Individual Choice and Failure in Arthur Miller's Death of a Salesman

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Individual Choice and Failure in Arthur Miller's Death of a Salesman

It could be argued that Arthur Miller's Death of a Salesman is a tragic play that represents the failures of a system, but from an existentialist point of view, however, the play solely represents the failures of an individual. By looking at the many distasteful characteristics of the societal system embodied by the Loman's family values and dreams, and by then arguing these points from an existentialist point of view, this essay will confirm that the play represents the failures of an individual instead of casting blame on a socially constructed system.

Existentialists claim that to live is to be faced with the necessity of choice, and in the making of these choices we define ourselves and influence for good or evil the lives of others around us. The existentialist claims that there are no moral absolutes, and there is also no basis for knowing the consequences of our acts, but we must act, so we must choose and this is known as the existential dilemma. The truth of our existential dilemma reduces us to a state of anguish, as no matter what we choose we cannot escape responsibility for our choice and guilt for the consequences. Existentialist Jean Paul Sartre states, "we are condemned to be free" (Arts 1000 Lecture, 43), and by this he means that we are free to choose, free to define our being, and free to accept our moral responsibility; humans, however, do not want to face this freedom so they are constantly trying to escape from this freedom by inventing pretentious scientific and social theories, or by making up superstitions about Gods, all in an attempt to convince ourselves that we are not ultimately free to choose and that we are not responsible...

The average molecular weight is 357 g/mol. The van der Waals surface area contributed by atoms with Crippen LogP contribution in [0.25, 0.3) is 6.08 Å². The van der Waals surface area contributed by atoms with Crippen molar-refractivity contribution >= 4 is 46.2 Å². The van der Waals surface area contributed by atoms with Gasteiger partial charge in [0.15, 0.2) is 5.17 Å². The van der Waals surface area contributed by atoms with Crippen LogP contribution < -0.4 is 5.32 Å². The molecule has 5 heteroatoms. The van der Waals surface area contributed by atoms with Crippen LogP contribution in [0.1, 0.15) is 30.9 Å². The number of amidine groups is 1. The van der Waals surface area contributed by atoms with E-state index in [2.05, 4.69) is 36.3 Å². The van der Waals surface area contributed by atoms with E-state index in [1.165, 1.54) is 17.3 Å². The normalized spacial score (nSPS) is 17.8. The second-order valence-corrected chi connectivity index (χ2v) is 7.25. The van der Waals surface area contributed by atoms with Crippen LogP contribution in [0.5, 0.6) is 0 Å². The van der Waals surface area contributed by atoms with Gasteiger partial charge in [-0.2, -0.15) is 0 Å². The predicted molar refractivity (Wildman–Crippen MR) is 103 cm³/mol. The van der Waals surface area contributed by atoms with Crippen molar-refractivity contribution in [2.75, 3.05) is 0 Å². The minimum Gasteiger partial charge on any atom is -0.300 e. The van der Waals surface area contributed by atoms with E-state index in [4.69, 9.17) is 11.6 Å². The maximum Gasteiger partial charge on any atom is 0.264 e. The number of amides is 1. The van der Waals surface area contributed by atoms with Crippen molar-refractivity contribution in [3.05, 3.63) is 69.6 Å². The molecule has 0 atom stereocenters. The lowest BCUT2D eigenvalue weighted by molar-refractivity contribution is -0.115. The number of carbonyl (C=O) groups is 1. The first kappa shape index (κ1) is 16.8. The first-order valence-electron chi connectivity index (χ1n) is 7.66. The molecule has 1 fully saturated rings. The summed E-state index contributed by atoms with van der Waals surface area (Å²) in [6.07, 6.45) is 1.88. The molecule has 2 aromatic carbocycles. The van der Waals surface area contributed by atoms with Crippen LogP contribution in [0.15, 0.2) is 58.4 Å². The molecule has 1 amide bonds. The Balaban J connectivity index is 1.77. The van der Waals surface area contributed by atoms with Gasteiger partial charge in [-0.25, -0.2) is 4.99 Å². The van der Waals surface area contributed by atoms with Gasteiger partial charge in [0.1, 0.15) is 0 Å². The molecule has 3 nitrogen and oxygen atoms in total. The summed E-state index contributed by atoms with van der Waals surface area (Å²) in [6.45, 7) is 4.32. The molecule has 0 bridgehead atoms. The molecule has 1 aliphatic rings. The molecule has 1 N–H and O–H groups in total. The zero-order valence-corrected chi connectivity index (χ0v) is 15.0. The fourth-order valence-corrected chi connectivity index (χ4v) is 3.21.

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...standards are the result of individual choice.

The existentialist would argue that to emphasize Arthur Miller's Death of a Salesman as a play that focuses on the failures of a system, as opposed to the failures of an individual, as responsible for the family's unpleasant behavior and lack of moral values, would be to attempt to escape from moral responsibility; Willy and his sons have the choice whether or not to abdicate their freedom for conformity or for the ideologies of a capitalist system, as in the end the choice is always our own, and we bear the responsibility alone (Arts 1000 Lecture, 43).

Works Cited

Donaldson, Dr. Wayne. "Existentialism." Arts 1000 Lecture #43. University of New Brunswick. Fredericton. March 18, 2003.

Miller, Arthur. Death of a Salesman: Text and Criticism. Ed. Gerald Weales. Viking Critical Library. New York: Penguin, 1996.
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